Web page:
Let’s face it – living with diabetes can be tough! Managing the disease requires 24/7 commitment, with challenges like meal planning and blood glucose monitoring often getting in the way of the natural instinct for spontaneous fun. Emotional support for diabetes management is one part of the puzzle that requires attention.
To make things worse, diabetes management is far from being an exact science. Even with the best intentions, wild blood glucose swings will often occur. This can result in family and friends turning into the diabetes police, and can lead individuals with diabetes to becoming self-critical and self-blaming.
Ban self-guilt and self-criticism!
Recognize that these feelings may occur and understand that they are not helpful! Instead, learn the importance of being kind to yourself. In psychotherapy terms, this model is referred to as self-compassionate therapy: care for one’s wellbeing.
Being self-compassionate starts with the need to be aware of your emotional reactions to distressing circumstances. Recognize that even when blood sugar levels suddenly miss targets, for example, there is absolutely no point in pointing fingers at yourself.
To understand the reasons behind some wild swings in blood glucose levels, read our article Blood glucose level fluctuations: not all blood glucose levels need to be perfect. If you know that the swing is due to certain actions you have taken – or perhaps not taken – tell yourself that tomorrow is another day. You can aim to avoid similar occurrences in the future and can start afresh with changed behavior in the morning.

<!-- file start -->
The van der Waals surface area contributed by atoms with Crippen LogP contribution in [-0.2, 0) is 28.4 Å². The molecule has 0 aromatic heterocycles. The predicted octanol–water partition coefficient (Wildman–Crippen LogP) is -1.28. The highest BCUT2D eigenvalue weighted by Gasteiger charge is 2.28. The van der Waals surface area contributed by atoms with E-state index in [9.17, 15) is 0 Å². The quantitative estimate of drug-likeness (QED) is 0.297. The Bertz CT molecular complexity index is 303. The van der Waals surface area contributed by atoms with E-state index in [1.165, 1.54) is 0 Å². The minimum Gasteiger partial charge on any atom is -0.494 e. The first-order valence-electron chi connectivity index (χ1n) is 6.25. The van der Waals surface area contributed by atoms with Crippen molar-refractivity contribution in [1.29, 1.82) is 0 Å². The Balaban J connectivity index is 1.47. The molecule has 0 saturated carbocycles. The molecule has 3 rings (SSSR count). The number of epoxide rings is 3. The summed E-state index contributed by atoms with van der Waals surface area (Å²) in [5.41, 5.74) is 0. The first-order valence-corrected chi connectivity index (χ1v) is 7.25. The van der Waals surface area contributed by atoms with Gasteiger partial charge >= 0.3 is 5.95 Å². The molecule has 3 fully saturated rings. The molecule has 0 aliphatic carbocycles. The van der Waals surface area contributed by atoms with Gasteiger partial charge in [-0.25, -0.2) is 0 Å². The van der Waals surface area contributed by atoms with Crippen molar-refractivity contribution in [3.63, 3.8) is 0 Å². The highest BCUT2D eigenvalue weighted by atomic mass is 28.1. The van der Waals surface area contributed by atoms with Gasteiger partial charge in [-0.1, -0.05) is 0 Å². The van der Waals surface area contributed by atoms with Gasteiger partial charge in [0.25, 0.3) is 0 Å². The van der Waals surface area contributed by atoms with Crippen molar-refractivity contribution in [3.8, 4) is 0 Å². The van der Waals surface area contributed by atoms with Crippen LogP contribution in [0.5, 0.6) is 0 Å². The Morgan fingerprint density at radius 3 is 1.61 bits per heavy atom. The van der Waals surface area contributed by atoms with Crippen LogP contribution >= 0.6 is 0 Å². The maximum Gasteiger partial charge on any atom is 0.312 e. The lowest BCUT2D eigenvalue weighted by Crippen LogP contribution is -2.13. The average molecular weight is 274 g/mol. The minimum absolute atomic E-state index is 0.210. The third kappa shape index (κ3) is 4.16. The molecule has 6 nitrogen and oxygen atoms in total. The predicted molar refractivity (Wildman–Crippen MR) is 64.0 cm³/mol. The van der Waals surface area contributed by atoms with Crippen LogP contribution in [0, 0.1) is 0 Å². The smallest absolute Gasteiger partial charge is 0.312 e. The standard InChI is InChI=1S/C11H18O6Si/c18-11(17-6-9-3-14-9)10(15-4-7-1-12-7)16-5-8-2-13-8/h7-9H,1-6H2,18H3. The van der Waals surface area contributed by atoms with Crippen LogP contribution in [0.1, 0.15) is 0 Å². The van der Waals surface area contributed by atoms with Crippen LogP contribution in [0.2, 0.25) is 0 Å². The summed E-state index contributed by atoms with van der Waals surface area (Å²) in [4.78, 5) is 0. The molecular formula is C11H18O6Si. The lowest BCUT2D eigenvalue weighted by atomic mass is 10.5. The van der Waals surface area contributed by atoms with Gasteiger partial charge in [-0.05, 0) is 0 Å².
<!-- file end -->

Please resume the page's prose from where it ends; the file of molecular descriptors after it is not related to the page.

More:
Use positive self-talk
Learn to focus on the positive things you have done, and repeat them to yourself when you start to feel ‘down’. Reward yourself when needed. For example, you might say to yourself: “Yesterday I ate all the right things and enjoyed over an hour of physical activity. I am proud of myself and can feel good about how I am doing. Today I can replace that lunch roll with that small piece of cake that I am craving.”
Avoid being judgmental. Mindfulness-based stress reduction therapy teaches that you should accept that a behaviour occurred and this is what it is. So for example, if you went to a party and over-indulged in some way, it may mean accepting the behaviour and being able to change it in the future.
When negative thoughts start to crowd your mind, be mindful of the distress you are feeling and then push out the thoughts. Replace them with positive thoughts about your past progress or future plans for change.
If you are feeling particularly blue, focus some specific time on being kind to yourself. Curl up under a warm blanket with a favourite book, magazine or game – or soak in a long hot bath with your favourite oils or mineral salts. Meet up with a mate or spend an afternoon by yourself in a favourite place, whether it’s a coffee house, book shop or shopping mall.
Staying positive and being happy can have an enormous effect on your diabetes. So take some time to commit to your personal diabetes health and happiness.